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Globe (Ship) Mutiny Records

Globe (Ship) Mutiny Records

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Open Finding Aid

GLOBE (SHIP) MUTINY RECORDS, 1824





Collection Summary

Repository:The Phillips Library at the Peabody Essex Museum 132 Essex Street Salem, MA 01970 Phone: 978-745-9500 Fax: 978-531-1516
Creator:Globe (Ship)
Title:Globe (Ship) Mutiny Records
Dates:1824
Quantity:0.25 linear feet (1 box)
Abstract:The Globe (Ship) papers contain contemporary transcripts of the depositions of Gilbert Smith and Peter C. Kidder, as taken at the United States Consulate in Valparaiso, Chile on June 15, 1824, regarding the Globe mutiny.
Collection Number:MH 105

Series List


Scope and Content Note

The Globe (Ship) papers contain contemporary transcripts of the depositions of Gilbert Smith and Peter C. Kidder, as taken at the United States Consulate in Valparaiso, Chile on June 15, 1824, regarding the Globe mutiny.


Historical Sketch

The Globe was a whaling ship, owned by C. Mitchell and Company and other smaller merchants of the island of Nantucket, Massachusetts. Thomas Worth, of Martha's Vineyard, Massachusetts, was the captain when the Globe left Nantucket on December 19, 1822 for a whaling voyage to the Pacific Ocean. On returning from whaling in the Sea of Japan, with 550 barrels of whale oil, the Globe sailed to the Sandwich Islands for a fresh supply of food, after which the ship sailed to Oahu, Hawaii. It was there that six men deserted and seven new men were hired to take their place.


Not soon after leaving Oahu, on January 26, 1824 a mutiny occurred on the Globe, led by Samuel B. Comstock, an officer and boat-steerer. Captain Worth and his fellow officers were murdered. Twenty two days later, on the shore of Mili Atol in the South Pacific, Comstock was shot by his fellow mutineers. Gilbert Smith, a boat-steerer on the Globe, who had been saved from violence of the mutiny by pretending to support Comstock's cause, was sent by the new commander of the mutiny, Payne, back to the ship. Smith and six others were able to quietly sail away in the Globe.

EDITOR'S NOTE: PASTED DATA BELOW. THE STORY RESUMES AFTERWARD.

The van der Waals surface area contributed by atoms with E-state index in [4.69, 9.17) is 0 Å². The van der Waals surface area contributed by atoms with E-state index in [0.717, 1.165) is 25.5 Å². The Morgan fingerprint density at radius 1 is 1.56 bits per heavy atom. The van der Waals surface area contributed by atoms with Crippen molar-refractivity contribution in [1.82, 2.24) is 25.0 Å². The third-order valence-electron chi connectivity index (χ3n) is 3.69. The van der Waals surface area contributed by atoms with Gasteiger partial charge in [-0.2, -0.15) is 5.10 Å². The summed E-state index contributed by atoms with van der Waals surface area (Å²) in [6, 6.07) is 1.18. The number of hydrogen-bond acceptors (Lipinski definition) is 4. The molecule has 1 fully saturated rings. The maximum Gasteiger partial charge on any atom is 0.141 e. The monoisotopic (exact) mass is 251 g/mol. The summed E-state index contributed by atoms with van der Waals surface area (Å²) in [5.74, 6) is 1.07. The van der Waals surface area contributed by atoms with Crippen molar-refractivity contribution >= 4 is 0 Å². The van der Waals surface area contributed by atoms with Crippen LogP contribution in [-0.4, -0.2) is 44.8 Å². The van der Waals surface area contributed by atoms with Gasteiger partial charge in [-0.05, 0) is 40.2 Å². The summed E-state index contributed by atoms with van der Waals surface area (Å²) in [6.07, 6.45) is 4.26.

After a long trip the survivors reached Valparaiso, Chile, where the American Consul, Michael Hogan, took possession of the Globe, and the men on board were put in irons and placed on a French ship. Each of the survivors was questioned about what happened on board the Globe.


Peter C. Kidder was one of the sailors who had survived the mutiny and sailed back with Smith to Valparaiso. After Smith and Kidder gave their depositions, they returned to Nantucket.


Index Terms

This collection is indexed under the following headings in Philcat. Researchers desiring materials about related topics, persons, or places should search the catalog using these headings.

Kidder, Peter C.
Smith, Gilbert, Captain
Globe (Ship)
Mutiny
Shipping
Whaling

Restrictions

Restrictions on Access

This collection is open for research use.


Administrative Information

Copyright

Requests for permission to publish material from the collection must be submitted in writing to the Manuscript Librarian in the Phillips Library at the Peabody Essex Museum.

Preferred Citation

Globe (Ship) Mutiny Records, MH 105, Phillips Library, Peabody Essex Museum, Salem, Mass.

Provenance

This material was purchased on April 11, 1955.

Processing Information

Collection processed by Hilary Streifer, May 2015.


Related Material


Lay, William and Cyrus M. Hussey. A Narrative on the Mutiny, on Board the Ship Globe, of Nantucket, in the Pacific Ocean, Jan. 1824.: and the Journal of a Residence of Two Years on the Mulgrave Islands; with Observations on the Manners and Customs of the Inhabitants. NY: Abbey Press, 1900.


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